If the UL policyowner has a liability, he must be given control over the variables. Unfortunately, the policyowner has only two controls: 1) the amount and timing of premium payments, and; 2) the face amount of insurance (within the limits imposed by the contract.) The insurance company, on the other hand, retains those controls which are in its own best interests: Cost of Insurance deductions, monthly expense deductions, interest crediting rates (in an IUL policy, where the insurance company assumes the risk of market volatility, it limits its exposure to upside risk by the imposition of rate caps and strategies, participation rates, and rate spreads -- it cannot create a separate account to mirror the S&P 500(r) Index.

    Now we return to the bolded words above: values are based on non-guaranteed elements that are subject to change by the insurer

    Given that the most important controls in a UL policy are still the dominion of the insurance company, the policyowner can only react after fact -- at the end of the policy year. But you continue to ever so delicately dance around the words "Cost of Insurance" careful not to tread on the fact that the COI increases every year, and yet want to blame that fact on the policyowner. If it were true, there would have to be explicit language in the contract alerting the policyowner. Remember your words "only more disclosure."

    But there is nothing in the contract that says the policyowner has "liability" for the Cost of Insurance as the consequence of being given the minor freedom to determine when and how much premium he/she may pay (the ever-benevolent insurance company will, it says, attempt to prevent a MEC by refusing too much premium) or how much death benefit he/she wants to pay for.

    It is, however, the policyowner's responsibility to make sure there is enough cash value in the contract in addition to any premiums he/she chooses to pay, to cover ALL of the deductions the insurance company promises to take from the cash accumulation in the contract. Failure to do so will cause the beneficiary to lose the death benefit proceeds the insurance company otherwise originally promised to pay.


    Once again, I think you give the typical agent just a bit too much credit. The agent does not "set up" the policy, the agent checks a button in the illustration software that either (a) "solves for face amount" or (b) "solves for premium". In (a), the agent assumes the client is willing to pay a certain amount of premium, and in (b) the agent indicates how much death benefit the client wants or how much death benefit he will tell the client he needs.

    The resulting illustration will show the planned premium, the seven-pay premium, the guideline annual premium, and the "target" premium (which is the most money the company will pay a first-year commission on). How many agents "set up the policy properly" based on the seven-pay premium? When I worked at Mullin Consulting/MullinTBG, that was the only way we sold UL policies to our corporate clients for their deferred comp plans. And our clients paid premiums annually, not monthly, because we told them that was the way life insurance premiums were meant to be paid.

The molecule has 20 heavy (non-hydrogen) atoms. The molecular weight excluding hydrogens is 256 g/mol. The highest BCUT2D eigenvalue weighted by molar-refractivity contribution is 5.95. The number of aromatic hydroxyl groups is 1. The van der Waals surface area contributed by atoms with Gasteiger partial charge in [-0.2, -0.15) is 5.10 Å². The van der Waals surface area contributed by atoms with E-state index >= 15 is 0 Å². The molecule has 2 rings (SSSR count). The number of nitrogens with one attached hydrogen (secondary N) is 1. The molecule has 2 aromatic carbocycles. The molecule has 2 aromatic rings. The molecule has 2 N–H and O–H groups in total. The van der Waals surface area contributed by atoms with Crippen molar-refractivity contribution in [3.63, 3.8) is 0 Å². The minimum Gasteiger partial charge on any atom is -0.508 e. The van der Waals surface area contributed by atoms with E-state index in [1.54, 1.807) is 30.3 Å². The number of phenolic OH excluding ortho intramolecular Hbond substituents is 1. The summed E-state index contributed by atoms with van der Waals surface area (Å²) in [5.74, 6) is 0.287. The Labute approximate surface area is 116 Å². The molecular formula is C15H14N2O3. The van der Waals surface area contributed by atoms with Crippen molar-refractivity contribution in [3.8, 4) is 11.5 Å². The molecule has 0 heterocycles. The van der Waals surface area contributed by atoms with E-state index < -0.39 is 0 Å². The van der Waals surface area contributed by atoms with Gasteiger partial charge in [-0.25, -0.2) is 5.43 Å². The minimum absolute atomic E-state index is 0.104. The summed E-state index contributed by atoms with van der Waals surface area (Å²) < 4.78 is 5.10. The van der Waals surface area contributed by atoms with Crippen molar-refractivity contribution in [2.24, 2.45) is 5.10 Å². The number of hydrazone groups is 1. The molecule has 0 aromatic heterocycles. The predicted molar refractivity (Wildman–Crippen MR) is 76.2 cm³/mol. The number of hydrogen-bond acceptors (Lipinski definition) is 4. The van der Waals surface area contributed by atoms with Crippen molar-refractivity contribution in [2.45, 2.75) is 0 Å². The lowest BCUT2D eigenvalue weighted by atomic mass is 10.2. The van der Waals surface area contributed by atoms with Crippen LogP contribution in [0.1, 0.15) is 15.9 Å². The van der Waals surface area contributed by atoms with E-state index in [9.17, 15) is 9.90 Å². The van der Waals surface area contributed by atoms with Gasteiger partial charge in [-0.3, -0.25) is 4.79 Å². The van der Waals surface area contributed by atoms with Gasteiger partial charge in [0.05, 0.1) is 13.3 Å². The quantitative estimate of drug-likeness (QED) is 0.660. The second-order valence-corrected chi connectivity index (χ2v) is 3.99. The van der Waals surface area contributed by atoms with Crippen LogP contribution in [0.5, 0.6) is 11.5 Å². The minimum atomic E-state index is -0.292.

Why? Because Peter Mullen understood that it was the only way UL should be sold, and that was the philosophy behind the business. My role there was to perform policy analysis to make sure each contract was properly funded to minimize the annual COI deduction in addition to calculating the amount of annual increase in insurance amounts per policy to match as closely as possible the participant liabilities in the DCPs, which, beginning in about 2004, became harder to do without adding significant money to the policies because of declining interest crediting rates (in the non-VUL contracts).

    The typical agent is unlikely to tell a prospect that the best way to pay for a UL policy is to pay the seven-pay premium in each of the first seven years, and, of course, fails to inform them of their need to monitor the policy performance each year, regardless of the amount of premium being paid.

    Why? Because the typical life insurance prospect would choke on the amount of money a seven-pay premium actually meant. It's also one of the reasons I get so much junk email encouraging agents to find the wealthiest clients -- and to stop fooling around with the middle income people who have the greatest need for life insurance.

    It appears that we're probably going to have to shake hands and agree to disagree on the subject of increasing COI. So I'll let it end here. Unless you want to continue the debate.


    With certain qualifications, I have to agree with scagent on this. All states have adopted the NAIC CSO 2001 Mortality Tables. California, for example, got around to that in 2004, and gave insurance companies until January 1, 2009 to fully implement the tables in their rate making. Since then, all policies issued in California must factor mortality to age 121, but the law does not prevent them from ending premium payments at age 100 (or any other age for that matter, other than the IRC "prohibition" on MECs (testing policies for endowment earlier than age 95).

    Of course, for the insurance company, retaining a "paid up at age 100" policy forces the premiums higher in those contracts, even if the monthly deductions cease at age 100.